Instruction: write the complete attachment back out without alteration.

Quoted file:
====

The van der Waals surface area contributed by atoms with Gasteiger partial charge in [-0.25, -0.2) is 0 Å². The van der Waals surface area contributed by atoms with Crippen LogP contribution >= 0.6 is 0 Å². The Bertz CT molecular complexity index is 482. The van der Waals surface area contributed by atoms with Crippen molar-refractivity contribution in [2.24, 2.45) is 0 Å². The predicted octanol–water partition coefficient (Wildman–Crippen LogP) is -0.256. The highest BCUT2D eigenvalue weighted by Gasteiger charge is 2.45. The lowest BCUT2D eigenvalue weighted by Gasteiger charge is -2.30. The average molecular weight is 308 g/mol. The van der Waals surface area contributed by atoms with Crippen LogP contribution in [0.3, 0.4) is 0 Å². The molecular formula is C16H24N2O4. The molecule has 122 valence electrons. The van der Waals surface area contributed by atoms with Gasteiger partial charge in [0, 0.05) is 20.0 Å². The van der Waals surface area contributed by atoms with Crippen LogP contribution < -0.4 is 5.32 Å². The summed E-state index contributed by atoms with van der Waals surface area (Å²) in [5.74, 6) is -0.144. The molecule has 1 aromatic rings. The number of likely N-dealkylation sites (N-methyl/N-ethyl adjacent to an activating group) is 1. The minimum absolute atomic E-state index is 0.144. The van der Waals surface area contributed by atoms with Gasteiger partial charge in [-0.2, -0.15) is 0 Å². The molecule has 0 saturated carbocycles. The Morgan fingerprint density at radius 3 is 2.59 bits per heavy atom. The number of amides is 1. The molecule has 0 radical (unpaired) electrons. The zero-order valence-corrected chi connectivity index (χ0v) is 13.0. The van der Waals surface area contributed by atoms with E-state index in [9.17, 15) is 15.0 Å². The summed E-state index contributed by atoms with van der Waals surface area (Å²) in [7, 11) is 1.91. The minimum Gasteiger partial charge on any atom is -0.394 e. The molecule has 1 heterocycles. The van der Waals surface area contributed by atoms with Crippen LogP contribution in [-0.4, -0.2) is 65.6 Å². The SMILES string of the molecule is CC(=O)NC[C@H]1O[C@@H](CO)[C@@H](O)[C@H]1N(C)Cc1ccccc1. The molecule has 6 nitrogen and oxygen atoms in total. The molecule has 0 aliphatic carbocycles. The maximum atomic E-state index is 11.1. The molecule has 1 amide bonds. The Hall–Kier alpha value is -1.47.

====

The van der Waals surface area contributed by atoms with Gasteiger partial charge in [-0.25, -0.2) is 0 Å². The van der Waals surface area contributed by atoms with Crippen LogP contribution >= 0.6 is 0 Å². The Bertz CT molecular complexity index is 482. The van der Waals surface area contributed by atoms with Crippen molar-refractivity contribution in [2.24, 2.45) is 0 Å². The predicted octanol–water partition coefficient (Wildman–Crippen LogP) is -0.256. The highest BCUT2D eigenvalue weighted by Gasteiger charge is 2.45. The lowest BCUT2D eigenvalue weighted by Gasteiger charge is -2.30. The average molecular weight is 308 g/mol. The van der Waals surface area contributed by atoms with Crippen LogP contribution in [0.3, 0.4) is 0 Å². The molecular formula is C16H24N2O4. The molecule has 122 valence electrons. The van der Waals surface area contributed by atoms with Gasteiger partial charge in [0, 0.05) is 20.0 Å². The van der Waals surface area contributed by atoms with Crippen LogP contribution < -0.4 is 5.32 Å². The summed E-state index contributed by atoms with van der Waals surface area (Å²) in [5.74, 6) is -0.144. The molecule has 1 aromatic rings. The number of likely N-dealkylation sites (N-methyl/N-ethyl adjacent to an activating group) is 1. The minimum absolute atomic E-state index is 0.144. The van der Waals surface area contributed by atoms with Gasteiger partial charge in [-0.2, -0.15) is 0 Å². The molecule has 0 saturated carbocycles. The Morgan fingerprint density at radius 3 is 2.59 bits per heavy atom. The number of amides is 1. The molecule has 0 radical (unpaired) electrons. The zero-order valence-corrected chi connectivity index (χ0v) is 13.0. The van der Waals surface area contributed by atoms with E-state index in [9.17, 15) is 15.0 Å². The summed E-state index contributed by atoms with van der Waals surface area (Å²) in [7, 11) is 1.91. The minimum Gasteiger partial charge on any atom is -0.394 e. The molecule has 1 heterocycles. The van der Waals surface area contributed by atoms with Crippen LogP contribution in [-0.4, -0.2) is 65.6 Å². The SMILES string of the molecule is CC(=O)NC[C@H]1O[C@@H](CO)[C@@H](O)[C@H]1N(C)Cc1ccccc1. The molecule has 6 nitrogen and oxygen atoms in total. The molecule has 0 aliphatic carbocycles. The maximum atomic E-state index is 11.1. The molecule has 1 amide bonds. The Hall–Kier alpha value is -1.47.